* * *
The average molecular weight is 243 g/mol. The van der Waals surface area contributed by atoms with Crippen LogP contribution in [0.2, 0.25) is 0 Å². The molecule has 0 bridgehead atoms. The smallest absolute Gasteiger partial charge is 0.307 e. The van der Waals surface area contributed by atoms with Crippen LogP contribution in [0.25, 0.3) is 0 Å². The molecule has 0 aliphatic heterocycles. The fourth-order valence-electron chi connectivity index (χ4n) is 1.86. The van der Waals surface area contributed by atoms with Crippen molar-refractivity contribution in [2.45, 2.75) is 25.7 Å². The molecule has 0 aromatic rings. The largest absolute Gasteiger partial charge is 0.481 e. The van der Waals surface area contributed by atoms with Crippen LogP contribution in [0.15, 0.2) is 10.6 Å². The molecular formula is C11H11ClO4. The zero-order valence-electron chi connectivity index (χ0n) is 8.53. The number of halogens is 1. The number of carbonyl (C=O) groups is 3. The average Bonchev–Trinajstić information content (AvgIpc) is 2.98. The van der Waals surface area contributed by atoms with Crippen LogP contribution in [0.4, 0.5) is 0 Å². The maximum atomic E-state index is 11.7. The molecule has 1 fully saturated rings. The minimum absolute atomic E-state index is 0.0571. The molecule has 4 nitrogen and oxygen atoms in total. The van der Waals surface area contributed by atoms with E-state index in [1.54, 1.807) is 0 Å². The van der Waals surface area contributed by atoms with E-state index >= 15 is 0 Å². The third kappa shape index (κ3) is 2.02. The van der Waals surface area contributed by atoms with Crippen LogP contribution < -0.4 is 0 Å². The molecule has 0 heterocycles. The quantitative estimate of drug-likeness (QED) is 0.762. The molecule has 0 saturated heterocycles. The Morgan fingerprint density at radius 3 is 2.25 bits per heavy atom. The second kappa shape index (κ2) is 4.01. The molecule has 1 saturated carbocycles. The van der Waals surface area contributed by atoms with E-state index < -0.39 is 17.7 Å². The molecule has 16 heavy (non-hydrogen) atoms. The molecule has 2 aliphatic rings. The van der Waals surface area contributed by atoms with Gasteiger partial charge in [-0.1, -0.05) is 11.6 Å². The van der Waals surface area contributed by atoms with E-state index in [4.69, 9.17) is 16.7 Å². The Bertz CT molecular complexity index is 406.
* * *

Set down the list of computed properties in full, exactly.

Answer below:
The average molecular weight is 243 g/mol. The van der Waals surface area contributed by atoms with Crippen LogP contribution in [0.2, 0.25) is 0 Å². The molecule has 0 bridgehead atoms. The smallest absolute Gasteiger partial charge is 0.307 e. The van der Waals surface area contributed by atoms with Crippen LogP contribution in [0.25, 0.3) is 0 Å². The molecule has 0 aliphatic heterocycles. The fourth-order valence-electron chi connectivity index (χ4n) is 1.86. The van der Waals surface area contributed by atoms with Crippen molar-refractivity contribution in [2.45, 2.75) is 25.7 Å². The molecule has 0 aromatic rings. The largest absolute Gasteiger partial charge is 0.481 e. The van der Waals surface area contributed by atoms with Crippen LogP contribution in [0.15, 0.2) is 10.6 Å². The molecular formula is C11H11ClO4. The zero-order valence-electron chi connectivity index (χ0n) is 8.53. The number of halogens is 1. The number of carbonyl (C=O) groups is 3. The average Bonchev–Trinajstić information content (AvgIpc) is 2.98. The van der Waals surface area contributed by atoms with Crippen LogP contribution in [0.4, 0.5) is 0 Å². The maximum atomic E-state index is 11.7. The molecule has 1 fully saturated rings. The minimum absolute atomic E-state index is 0.0571. The molecule has 4 nitrogen and oxygen atoms in total. The van der Waals surface area contributed by atoms with E-state index in [1.54, 1.807) is 0 Å². The van der Waals surface area contributed by atoms with E-state index >= 15 is 0 Å². The third kappa shape index (κ3) is 2.02. The van der Waals surface area contributed by atoms with Crippen LogP contribution < -0.4 is 0 Å². The molecule has 0 heterocycles. The quantitative estimate of drug-likeness (QED) is 0.762. The molecule has 0 saturated heterocycles. The Morgan fingerprint density at radius 3 is 2.25 bits per heavy atom. The second kappa shape index (κ2) is 4.01. The molecule has 1 saturated carbocycles. The van der Waals surface area contributed by atoms with E-state index < -0.39 is 17.7 Å². The molecule has 16 heavy (non-hydrogen) atoms. The molecule has 2 aliphatic rings. The van der Waals surface area contributed by atoms with Gasteiger partial charge in [-0.1, -0.05) is 11.6 Å². The van der Waals surface area contributed by atoms with E-state index in [4.69, 9.17) is 16.7 Å². The Bertz CT molecular complexity index is 406.